The Rise of Digital CBT
With the recent COVID-19 pandemic, there has been a sharp increase in the need for digital therapies. Digital Cognitive Behavioral Therapy is one form growing in popularity.
What is Digital Cognitive Behavioral Therapy (DCBT)?
Digital cognitive-behavioral therapy (DCBT) is a form of CBT conducted in a digital format. While it most commonly refers to specific DCBT applications, it can be extended towards email, messenger, video, or other digital meeting formats.
There are many terms used to describe digital cognitive-behavioral therapy. While these terms all mean the same for the most part, different terminology can allude to slight differences in format or structure per each type of therapy.
Usually, online CBT refers to a rather traditional CBT format conducted in a digital setting. It most commonly includes virtual video sessions with a traditional therapy structure.
Internet cognitive-behavioral therapy (iCBT) refers to CBT conducted anywhere online. Rather than using applications, it focuses on web programs, though it can stray from a traditional format.
ECBT is a third form of DCBT, and it refers to DCBT that is undergone through apps.
Advantages of DCBT
Alongside ensuring privacy, DCBT offers several other types of advantages.
One of the main advantages of DCBT is that it is convenient. Since CBT can be accessed anywhere and anytime, it is easily incorporated into an individual’s schedule with little planning. It also helps reduce the hassle of scheduling transportation and costs associated with it, allowing individuals to pursue treatment without the worry of other aspects of daily life interfering.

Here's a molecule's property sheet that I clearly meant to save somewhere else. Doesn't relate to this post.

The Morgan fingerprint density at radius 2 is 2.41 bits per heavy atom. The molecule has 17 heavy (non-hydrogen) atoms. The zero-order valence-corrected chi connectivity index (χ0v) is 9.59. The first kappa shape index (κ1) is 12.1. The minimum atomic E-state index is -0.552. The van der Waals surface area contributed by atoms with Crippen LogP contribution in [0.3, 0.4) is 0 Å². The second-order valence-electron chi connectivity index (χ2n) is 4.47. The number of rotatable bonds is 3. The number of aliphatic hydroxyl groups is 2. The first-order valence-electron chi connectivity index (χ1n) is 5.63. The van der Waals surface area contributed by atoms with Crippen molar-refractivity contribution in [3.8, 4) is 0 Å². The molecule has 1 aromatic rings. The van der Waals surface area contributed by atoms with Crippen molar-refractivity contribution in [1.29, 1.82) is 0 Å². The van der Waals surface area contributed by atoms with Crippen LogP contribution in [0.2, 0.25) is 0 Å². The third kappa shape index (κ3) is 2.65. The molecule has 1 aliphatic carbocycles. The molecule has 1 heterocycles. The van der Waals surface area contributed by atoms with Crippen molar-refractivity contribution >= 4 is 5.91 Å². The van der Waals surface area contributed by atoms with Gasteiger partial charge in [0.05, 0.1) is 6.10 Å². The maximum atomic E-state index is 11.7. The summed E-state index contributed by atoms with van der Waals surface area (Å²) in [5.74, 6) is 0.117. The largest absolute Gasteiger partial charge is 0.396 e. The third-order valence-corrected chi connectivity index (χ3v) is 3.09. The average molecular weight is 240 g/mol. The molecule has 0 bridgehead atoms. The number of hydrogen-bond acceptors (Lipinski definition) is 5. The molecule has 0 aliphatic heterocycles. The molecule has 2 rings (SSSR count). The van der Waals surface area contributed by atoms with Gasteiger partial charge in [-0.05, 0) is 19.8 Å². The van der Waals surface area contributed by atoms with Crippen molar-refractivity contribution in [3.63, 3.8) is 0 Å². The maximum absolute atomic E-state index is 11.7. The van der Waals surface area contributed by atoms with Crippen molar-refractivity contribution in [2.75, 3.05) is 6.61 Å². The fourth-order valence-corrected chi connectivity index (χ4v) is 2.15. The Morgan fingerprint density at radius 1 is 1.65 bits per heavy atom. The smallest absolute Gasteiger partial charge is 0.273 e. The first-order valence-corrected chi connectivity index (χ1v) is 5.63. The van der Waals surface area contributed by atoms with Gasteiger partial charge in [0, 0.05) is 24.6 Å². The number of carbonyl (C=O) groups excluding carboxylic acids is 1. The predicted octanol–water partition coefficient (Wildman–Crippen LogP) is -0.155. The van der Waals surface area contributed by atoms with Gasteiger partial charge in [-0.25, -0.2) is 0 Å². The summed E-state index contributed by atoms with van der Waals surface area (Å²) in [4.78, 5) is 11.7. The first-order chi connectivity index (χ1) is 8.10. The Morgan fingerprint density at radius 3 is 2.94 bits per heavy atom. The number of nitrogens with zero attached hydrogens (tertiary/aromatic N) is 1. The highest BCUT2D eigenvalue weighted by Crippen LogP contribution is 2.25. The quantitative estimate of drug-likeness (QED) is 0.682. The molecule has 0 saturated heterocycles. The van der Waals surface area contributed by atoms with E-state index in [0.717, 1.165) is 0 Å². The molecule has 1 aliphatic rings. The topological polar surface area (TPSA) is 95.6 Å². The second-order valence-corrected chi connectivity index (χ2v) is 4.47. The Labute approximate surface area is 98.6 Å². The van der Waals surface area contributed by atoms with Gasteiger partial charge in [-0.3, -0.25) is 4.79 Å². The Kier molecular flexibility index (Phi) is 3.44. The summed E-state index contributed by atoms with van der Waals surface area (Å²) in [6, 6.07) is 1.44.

DCBT also offers accessibility unique to digital platforms. Individuals seeking treatment will be able to access their DCBT software of choice from the comfort of their own home and at any time of day while still maintaining the privacy and confidentiality expected in traditional sessions.
DCBT can also seem less daunting for those unfamiliar with traditional, face-to-face sessions, allowing them to seek the professional help they need without sacrificing their comfort. Moreover, for regions where the availability of mental health practitioners may be scarce, individuals can seek professional help with additional ease.
What to Look for in DCBT App?
With the increase in demand for online therapy services, as well as the COVID-19 pandemic, there are several DCBT apps available. There are several factors to consider when choosing the right option.
Every individual will have different needs when it comes to therapy. DCBT gives patients the ability to customize their sessions and explore different options to discover what is best for them.
Real-Time Result Tracking
Since all documents and results are stored virtually, patients will be able to access real-time result tracking to help gauge the efficacy of their sessions.
One of the key components that determine whether CBT is successful is the access to and availability of different resources. Most DCBT platforms utilize a patient portal, which not only allows users to access their information but often features an array of beneficial resources to assist in their treatment.
HIPAA-Compliant Storage and Sharing
Maintaining a steady connection of information regarding sessions is important, especially if the app focuses on fostering connections between the patient and several therapists. However, to ensure the same confidentially that traditional CBT offers, it is important to make sure that the app utilizes a storage and sharing system that is HIPAA-compliant.
Cognitive Behavioral Therapy Techniques
The focus of CBT is to establish and strengthen the connection between cognition/thoughts and behaviors/actions. This factor can be done through different techniques with various efficacies dependent on the individual.1